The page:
Child’s welfare our ultimate goal
Those of us at Adoption Services, State of California are grateful to your paper for featuring adoption during November, which is National Adoption Awareness Month ["Lost and Found,” Nov 15]. A few of the issues covered were not truly reflective of our department’s views.
Almost no mothers delivering babies who are positive-tox at birth are arrested. Mostly, these babies are taken into protective custody by Butte County Children’s Services Division (CSD) and are placed into specially trained foster homes like the two featured families in Laura Smith’s article. The parents are then court-ordered into reunification services to address the problems that led to the babies’ being at risk in the first place. The mothers involved in Touchstone are not victims of “the system.” They are victims of drug and alcohol addiction.
In California there are three types of permanent plans for children if their parents fail reunification services. They are adoption, guardianship and long-term foster care. “Group homes” is not a permanent plan. Residential-care, or group, homes are homes for children with behavioral and/or emotional problems. Federal and state laws support adoption as the most permanent plan for a child who cannot be safely returned home. However, it is not always the goal. Some children are very attached to their parents, and breaking that bond may be emotionally detrimental to them. Other children may be living with relatives who want to care for them but are not able to adopt. While the goal of Adoption Services is the “best permanent plan” for children, adoption is not always the preferred goal.
Butte County CSD’s goal is reunification between the parents and their children, if that is possible. Adoption Services’ goal is “the best permanent plan” for the children when they cannot go home.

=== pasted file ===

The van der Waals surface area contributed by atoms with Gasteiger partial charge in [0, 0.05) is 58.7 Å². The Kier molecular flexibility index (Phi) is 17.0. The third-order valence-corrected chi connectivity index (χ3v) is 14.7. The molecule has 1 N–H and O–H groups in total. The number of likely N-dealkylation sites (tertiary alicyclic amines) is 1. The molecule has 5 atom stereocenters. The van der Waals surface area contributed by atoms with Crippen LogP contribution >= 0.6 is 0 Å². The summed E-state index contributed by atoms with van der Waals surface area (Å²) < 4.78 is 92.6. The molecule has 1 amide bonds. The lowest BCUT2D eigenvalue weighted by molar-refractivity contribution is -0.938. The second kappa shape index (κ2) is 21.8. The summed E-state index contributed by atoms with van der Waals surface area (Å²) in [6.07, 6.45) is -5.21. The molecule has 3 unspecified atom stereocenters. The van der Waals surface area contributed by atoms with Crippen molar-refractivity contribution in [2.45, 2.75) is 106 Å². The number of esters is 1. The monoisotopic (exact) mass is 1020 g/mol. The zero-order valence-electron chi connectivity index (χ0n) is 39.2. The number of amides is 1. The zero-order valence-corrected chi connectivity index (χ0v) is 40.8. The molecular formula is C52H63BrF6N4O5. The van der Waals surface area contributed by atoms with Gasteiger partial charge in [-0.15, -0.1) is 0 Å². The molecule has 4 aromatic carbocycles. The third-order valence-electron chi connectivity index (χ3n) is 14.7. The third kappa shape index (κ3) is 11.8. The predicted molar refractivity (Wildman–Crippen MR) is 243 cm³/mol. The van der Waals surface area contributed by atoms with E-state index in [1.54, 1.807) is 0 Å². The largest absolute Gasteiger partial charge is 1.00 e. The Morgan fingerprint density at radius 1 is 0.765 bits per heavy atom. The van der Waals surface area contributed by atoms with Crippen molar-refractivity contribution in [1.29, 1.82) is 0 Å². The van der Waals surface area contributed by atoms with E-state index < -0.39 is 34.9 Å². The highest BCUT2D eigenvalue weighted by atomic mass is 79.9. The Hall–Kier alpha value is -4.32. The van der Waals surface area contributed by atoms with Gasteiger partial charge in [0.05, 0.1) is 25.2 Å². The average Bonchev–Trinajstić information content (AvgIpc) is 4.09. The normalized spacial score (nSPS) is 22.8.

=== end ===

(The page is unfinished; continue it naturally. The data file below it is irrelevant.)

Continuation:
Concurrent-planning law, passed in 1997, has social workers from both agencies working on permanence from the very beginning of the case. Concurrent-planning laws are good for children but have called on Adoption Services and CSD to work more closely together and to do more early planning for each case. It could be said we are all hoping reunification will be possible, but we are making an early alternative plan in case the child cannot return to the parents.
Adoption Services, CSD and other helping professionals, as well as attorneys and judges, work together to resolve child abuse cases. Different professionals bring their own skills and perspectives to the cases. All children deserve loving, stable and permanent homes. Sometimes these homes are with their birth parents. Sometimes these homes are with relatives or foster parents. Sometimes adoptive parents begin a new chapter in an abused child’s life and provide him or her with a forever family. We always welcome people interested in exploring adoption as a positive means of adding to their family. Please call us at 895-6143.